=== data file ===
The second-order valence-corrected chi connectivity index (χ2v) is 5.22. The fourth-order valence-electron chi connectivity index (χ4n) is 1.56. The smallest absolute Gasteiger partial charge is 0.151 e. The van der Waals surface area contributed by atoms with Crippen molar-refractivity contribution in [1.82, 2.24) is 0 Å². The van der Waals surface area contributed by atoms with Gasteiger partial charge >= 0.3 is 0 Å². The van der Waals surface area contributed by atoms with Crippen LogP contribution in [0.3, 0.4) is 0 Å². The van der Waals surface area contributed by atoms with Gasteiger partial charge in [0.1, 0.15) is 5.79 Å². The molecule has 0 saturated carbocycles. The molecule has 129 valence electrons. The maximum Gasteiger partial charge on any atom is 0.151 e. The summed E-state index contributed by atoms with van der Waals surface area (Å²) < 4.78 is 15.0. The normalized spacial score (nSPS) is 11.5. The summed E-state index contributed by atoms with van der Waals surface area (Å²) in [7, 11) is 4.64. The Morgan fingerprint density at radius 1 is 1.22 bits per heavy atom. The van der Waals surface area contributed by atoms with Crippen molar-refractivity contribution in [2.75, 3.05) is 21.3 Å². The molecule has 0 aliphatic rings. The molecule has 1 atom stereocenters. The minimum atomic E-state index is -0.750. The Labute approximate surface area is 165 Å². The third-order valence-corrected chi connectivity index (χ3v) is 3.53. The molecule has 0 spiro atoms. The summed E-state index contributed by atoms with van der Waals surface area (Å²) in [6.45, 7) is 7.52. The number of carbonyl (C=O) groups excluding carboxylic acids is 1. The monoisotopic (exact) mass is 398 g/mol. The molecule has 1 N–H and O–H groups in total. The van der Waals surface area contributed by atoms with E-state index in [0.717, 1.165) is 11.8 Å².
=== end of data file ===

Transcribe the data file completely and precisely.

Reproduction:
The second-order valence-corrected chi connectivity index (χ2v) is 5.22. The fourth-order valence-electron chi connectivity index (χ4n) is 1.56. The smallest absolute Gasteiger partial charge is 0.151 e. The van der Waals surface area contributed by atoms with Crippen molar-refractivity contribution in [1.82, 2.24) is 0 Å². The van der Waals surface area contributed by atoms with Gasteiger partial charge >= 0.3 is 0 Å². The van der Waals surface area contributed by atoms with Crippen LogP contribution in [0.3, 0.4) is 0 Å². The van der Waals surface area contributed by atoms with Gasteiger partial charge in [0.1, 0.15) is 5.79 Å². The molecule has 0 saturated carbocycles. The molecule has 129 valence electrons. The maximum Gasteiger partial charge on any atom is 0.151 e. The summed E-state index contributed by atoms with van der Waals surface area (Å²) < 4.78 is 15.0. The normalized spacial score (nSPS) is 11.5. The summed E-state index contributed by atoms with van der Waals surface area (Å²) in [7, 11) is 4.64. The Morgan fingerprint density at radius 1 is 1.22 bits per heavy atom. The van der Waals surface area contributed by atoms with Crippen molar-refractivity contribution in [2.75, 3.05) is 21.3 Å². The molecule has 0 aliphatic rings. The molecule has 1 atom stereocenters. The minimum atomic E-state index is -0.750. The Labute approximate surface area is 165 Å². The third-order valence-corrected chi connectivity index (χ3v) is 3.53. The molecule has 0 spiro atoms. The summed E-state index contributed by atoms with van der Waals surface area (Å²) in [6.45, 7) is 7.52. The number of carbonyl (C=O) groups excluding carboxylic acids is 1. The monoisotopic (exact) mass is 398 g/mol. The molecule has 1 N–H and O–H groups in total. The van der Waals surface area contributed by atoms with E-state index in [0.717, 1.165) is 11.8 Å².